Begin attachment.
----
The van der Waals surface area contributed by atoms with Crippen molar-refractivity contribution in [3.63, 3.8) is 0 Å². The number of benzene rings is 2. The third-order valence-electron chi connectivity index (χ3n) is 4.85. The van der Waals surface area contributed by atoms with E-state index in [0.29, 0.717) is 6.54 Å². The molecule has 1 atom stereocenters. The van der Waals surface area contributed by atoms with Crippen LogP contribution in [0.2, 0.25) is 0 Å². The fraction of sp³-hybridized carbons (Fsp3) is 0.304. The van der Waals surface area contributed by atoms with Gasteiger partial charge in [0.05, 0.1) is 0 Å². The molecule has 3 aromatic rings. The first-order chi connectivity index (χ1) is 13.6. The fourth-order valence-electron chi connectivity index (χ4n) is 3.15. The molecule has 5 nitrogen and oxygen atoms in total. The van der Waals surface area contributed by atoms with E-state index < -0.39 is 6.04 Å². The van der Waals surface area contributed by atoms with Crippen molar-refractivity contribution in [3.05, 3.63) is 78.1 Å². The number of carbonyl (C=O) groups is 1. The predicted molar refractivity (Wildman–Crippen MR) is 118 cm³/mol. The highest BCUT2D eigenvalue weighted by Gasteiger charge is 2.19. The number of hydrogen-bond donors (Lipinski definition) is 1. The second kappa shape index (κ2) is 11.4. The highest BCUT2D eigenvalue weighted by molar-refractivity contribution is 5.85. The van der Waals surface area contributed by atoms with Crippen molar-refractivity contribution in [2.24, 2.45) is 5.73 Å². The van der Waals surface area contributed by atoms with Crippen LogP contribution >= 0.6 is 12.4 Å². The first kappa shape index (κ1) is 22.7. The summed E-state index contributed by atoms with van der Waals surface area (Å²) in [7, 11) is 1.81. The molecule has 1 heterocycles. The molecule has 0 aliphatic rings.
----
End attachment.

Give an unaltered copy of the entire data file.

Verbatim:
The van der Waals surface area contributed by atoms with Crippen molar-refractivity contribution in [3.63, 3.8) is 0 Å². The number of benzene rings is 2. The third-order valence-electron chi connectivity index (χ3n) is 4.85. The van der Waals surface area contributed by atoms with E-state index in [0.29, 0.717) is 6.54 Å². The molecule has 1 atom stereocenters. The van der Waals surface area contributed by atoms with Crippen LogP contribution in [0.2, 0.25) is 0 Å². The fraction of sp³-hybridized carbons (Fsp3) is 0.304. The van der Waals surface area contributed by atoms with Gasteiger partial charge in [0.05, 0.1) is 0 Å². The molecule has 3 aromatic rings. The first-order chi connectivity index (χ1) is 13.6. The fourth-order valence-electron chi connectivity index (χ4n) is 3.15. The molecule has 5 nitrogen and oxygen atoms in total. The van der Waals surface area contributed by atoms with E-state index < -0.39 is 6.04 Å². The van der Waals surface area contributed by atoms with Crippen molar-refractivity contribution in [3.05, 3.63) is 78.1 Å². The number of carbonyl (C=O) groups is 1. The predicted molar refractivity (Wildman–Crippen MR) is 118 cm³/mol. The highest BCUT2D eigenvalue weighted by Gasteiger charge is 2.19. The number of hydrogen-bond donors (Lipinski definition) is 1. The second kappa shape index (κ2) is 11.4. The highest BCUT2D eigenvalue weighted by molar-refractivity contribution is 5.85. The van der Waals surface area contributed by atoms with Crippen molar-refractivity contribution in [2.24, 2.45) is 5.73 Å². The van der Waals surface area contributed by atoms with Crippen LogP contribution >= 0.6 is 12.4 Å². The first kappa shape index (κ1) is 22.7. The summed E-state index contributed by atoms with van der Waals surface area (Å²) in [7, 11) is 1.81. The molecule has 1 heterocycles. The molecule has 0 aliphatic rings.